T. Rowland Hughes: Chwalfa (Out of Their Night)

chwalfa

The latest addition to my website is T. Rowland HughesChwalfa (Out of Their Night). Hughes was an educationalist but, when he developed multiple sclerosis, started writing seriously, and wrote several novels, mainly concerned with life in the Welsh slate quarries, a play and a radio play, as well as poetry. This novel is about a long drawn-out strike in the slate quarries and the profound effect the strike has on the local community. We mainly follow the Evans family, with the father, Edward, very much involved in the strike. His two younger sons want to help but one eventually runs away to sea and the other suffers from ill health. The daughter, Megan, marries a scoundrel and the couple live with Edward and his wife, Martha, till the son-in-law, Ivor, commits what Edward sees as a betrayal, and becomes a traitor, i.e. returns to work while the strike is still on. Gradually, though, many of the men do return to work, while others drift away, quite a few go to the Rhondda Valley, to get jobs in coal mining. There is no real plot, except for the development of the strike. Rather, it is a portrait of a community that is broken up by the strike, a strike for which the author feels complete sympathy and, as such, works very well.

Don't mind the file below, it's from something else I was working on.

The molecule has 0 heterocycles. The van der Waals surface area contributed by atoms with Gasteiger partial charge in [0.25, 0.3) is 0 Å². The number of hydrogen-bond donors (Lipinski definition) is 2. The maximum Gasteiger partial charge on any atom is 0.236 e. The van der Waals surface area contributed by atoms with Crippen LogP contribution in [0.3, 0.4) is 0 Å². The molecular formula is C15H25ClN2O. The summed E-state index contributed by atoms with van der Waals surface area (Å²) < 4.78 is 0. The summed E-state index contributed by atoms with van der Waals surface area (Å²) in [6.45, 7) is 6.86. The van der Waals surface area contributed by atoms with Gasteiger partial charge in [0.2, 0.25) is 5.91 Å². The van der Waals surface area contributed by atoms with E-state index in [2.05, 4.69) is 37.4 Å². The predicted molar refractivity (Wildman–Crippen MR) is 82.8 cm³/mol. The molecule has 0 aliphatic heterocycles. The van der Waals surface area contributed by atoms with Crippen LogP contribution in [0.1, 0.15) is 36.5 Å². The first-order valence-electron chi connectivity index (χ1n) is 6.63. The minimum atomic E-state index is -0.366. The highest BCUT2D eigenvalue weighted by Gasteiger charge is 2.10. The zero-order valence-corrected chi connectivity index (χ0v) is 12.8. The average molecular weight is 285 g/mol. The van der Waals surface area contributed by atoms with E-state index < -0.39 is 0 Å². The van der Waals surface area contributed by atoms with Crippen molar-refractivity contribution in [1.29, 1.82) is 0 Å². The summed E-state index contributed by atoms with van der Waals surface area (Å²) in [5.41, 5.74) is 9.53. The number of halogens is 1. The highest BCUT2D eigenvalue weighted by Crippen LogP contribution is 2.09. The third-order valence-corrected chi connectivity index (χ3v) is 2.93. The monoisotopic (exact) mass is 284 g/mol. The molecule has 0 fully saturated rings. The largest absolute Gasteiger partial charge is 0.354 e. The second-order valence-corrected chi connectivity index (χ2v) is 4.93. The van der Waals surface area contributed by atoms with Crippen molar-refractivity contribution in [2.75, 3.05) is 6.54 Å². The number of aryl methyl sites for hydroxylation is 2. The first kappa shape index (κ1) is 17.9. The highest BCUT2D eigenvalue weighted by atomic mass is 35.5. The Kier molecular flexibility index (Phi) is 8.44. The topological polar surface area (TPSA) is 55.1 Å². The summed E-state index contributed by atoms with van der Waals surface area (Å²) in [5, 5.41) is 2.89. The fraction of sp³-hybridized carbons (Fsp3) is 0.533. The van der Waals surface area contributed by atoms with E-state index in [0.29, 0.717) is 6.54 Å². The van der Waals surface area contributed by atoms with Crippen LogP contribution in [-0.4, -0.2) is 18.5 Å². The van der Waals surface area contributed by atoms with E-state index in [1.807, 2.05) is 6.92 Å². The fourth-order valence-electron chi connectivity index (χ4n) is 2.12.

2 Replies to “T. Rowland Hughes: Chwalfa (Out of Their Night)”

  1. This engaging novel is essential reading to anyone interested in Labour Movement history, the proletarian novel or modern Welsh industrial history. The Welsh language version of the novel is not difficult to obtain but I was only able to obtain the English language version (Out of their Night) from a library using a bibliographic service. There are many writers who write about the working class but T. Rowland Hughes – a son of a quarry worker – writes from within the working class and from within a specific local community. The novel thus has it over novels such as Rape of the Fair Community and How Green was My Valley. It deserves to be better known by an English speaking public and a reprint would be most welcome. Is there a publisher with the social commitment to do this?

    1. Yes, a reprint would be welcome but I do not see it happening, sadly, I could say the same – it should be reprinted – for all too many novels on this site.

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